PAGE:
South by Southwest premiered the British crime thriller Us and Them. Jack Roth plays a working class Brit who turns the tables on a 1%er family. Us and Them is the first fiction film from writer/director Joe Martin who’d previously made documentary shorts and features. We spoke with Martin in Austin about the film’s issues and his surprising influences on Us and Them.
Nerd Report: How did you make the transition from documentary to narrative feature?
Joe Martin: I don’t know. It was a big jump because I wrote, directed and edited this. It was kind of all on me. I had done some docs in the past but I’d always wanted to get into fiction. So I was really excited, but I found it, not easy, but enjoyable.
NR: What came first, thinking about the 1% situation or the idea of a home invasion robbery?
JM: I come from a working class background and I work in film which tends to be more of a richer background. When I was moving between those two worlds, I started to feel a sense of divide and conflict. Off the back of that, I felt like I wanted to make a film that kind of touched on that. So we made the whole film and everything, but it all happened before Brexit and everything else. I guess it was the 1% inequality that was going on. The home invasion angle was more I guess budget limitation. There’s a whole tradition of plays and films that explore social issues in a confined space. It certainly helps to build tension and to be able to put together groups of people you wouldn’t necessarily find together in society normally. You need that to all happen in one place so it works as a dramatic conceit as well.
NR: 1% issues go back before 2016. Has it been as big an issue in England as it is here?
JM: Yeah, in England it’s a huge issue. For example, in the last year, the average house price has gone up more than the average wage. So someone who has a house and has done nothing can be effectively earning more money than someone who is working for a living. Those who have the house are getting ever richer and the poorer are just getting worse off. The inequality gap, I think we’re the worst country for it apart from America, or around the same level. So it’s a huge issue in England,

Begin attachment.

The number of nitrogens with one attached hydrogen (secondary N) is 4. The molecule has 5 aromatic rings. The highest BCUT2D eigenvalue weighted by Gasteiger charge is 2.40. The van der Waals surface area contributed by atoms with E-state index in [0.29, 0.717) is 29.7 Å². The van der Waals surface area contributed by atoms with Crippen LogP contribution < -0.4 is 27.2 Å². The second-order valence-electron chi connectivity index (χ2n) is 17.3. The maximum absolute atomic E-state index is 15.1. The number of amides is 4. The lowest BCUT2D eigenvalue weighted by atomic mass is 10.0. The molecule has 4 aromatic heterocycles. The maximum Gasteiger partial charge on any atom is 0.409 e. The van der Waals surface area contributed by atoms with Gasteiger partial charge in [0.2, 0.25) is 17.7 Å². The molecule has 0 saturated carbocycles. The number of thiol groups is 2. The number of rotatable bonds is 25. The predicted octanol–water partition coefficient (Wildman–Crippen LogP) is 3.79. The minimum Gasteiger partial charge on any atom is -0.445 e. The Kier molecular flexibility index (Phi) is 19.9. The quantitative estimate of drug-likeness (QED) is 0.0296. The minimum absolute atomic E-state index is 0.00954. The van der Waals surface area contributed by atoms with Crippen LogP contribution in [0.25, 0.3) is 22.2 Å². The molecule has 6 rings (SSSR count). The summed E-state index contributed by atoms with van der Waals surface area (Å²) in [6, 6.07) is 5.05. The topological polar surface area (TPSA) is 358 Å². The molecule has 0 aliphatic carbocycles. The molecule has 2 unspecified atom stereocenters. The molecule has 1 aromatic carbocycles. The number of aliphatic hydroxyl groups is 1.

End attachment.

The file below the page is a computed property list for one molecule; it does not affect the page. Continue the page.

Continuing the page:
NR: Jack is great in the movie but is there an elephant in the room that his father was also in one of the great robbery gone wrong movies, Reservoir Dogs?
JM: No. There’s been a lot of comparisons being drawn to Tarantino which is interesting to me. I think that is because Jack looks like his dad. I guess I should’ve been more aware of that. I’ve had people say, “It’s very like Tarantino because it uses title cards.” My big inspiration for this film was Godard who was using title cards in the ‘60s and ‘70s. So I feel like cinema is constantly informing itself. A lot of the references that I’m taking are from the ‘70s but people will put the ‘90s on it anyway. In a weird way, I think you just have to accept that people are going to see in it what they want to see in it.
NR: What are your favorite Godard movies?
JM: So when I was at film school, I looked a lot at Godard. Obviously his French New Wave stuff, the early stuff like Breathless is great, Band Apart and stuff like that. What really interested me is that after May ’68, there was a kind of Marxist revolution, didn’t quite happen but there were huge protests, sit ins, a national television station was taken over. Godard turns his back on his big career at that point and made a political filmmaking group called the Dziga Vertov Group. They did these strange experimental films like British Sounds and Wind From The East and Pravda. It culminated in a film called Tout Va Bien. Tout Va Bien is this really kind of Brechtian film. The whole idea is a political modernist film about how do you make a political film politically. The big film that really influenced this was Tout Va Bien but also things like Masculin Feminin, that essay sort of style that I think you can see throughout the film with the way that time is played with. The narrative has an uncertain nature, whether or not it’s reliable.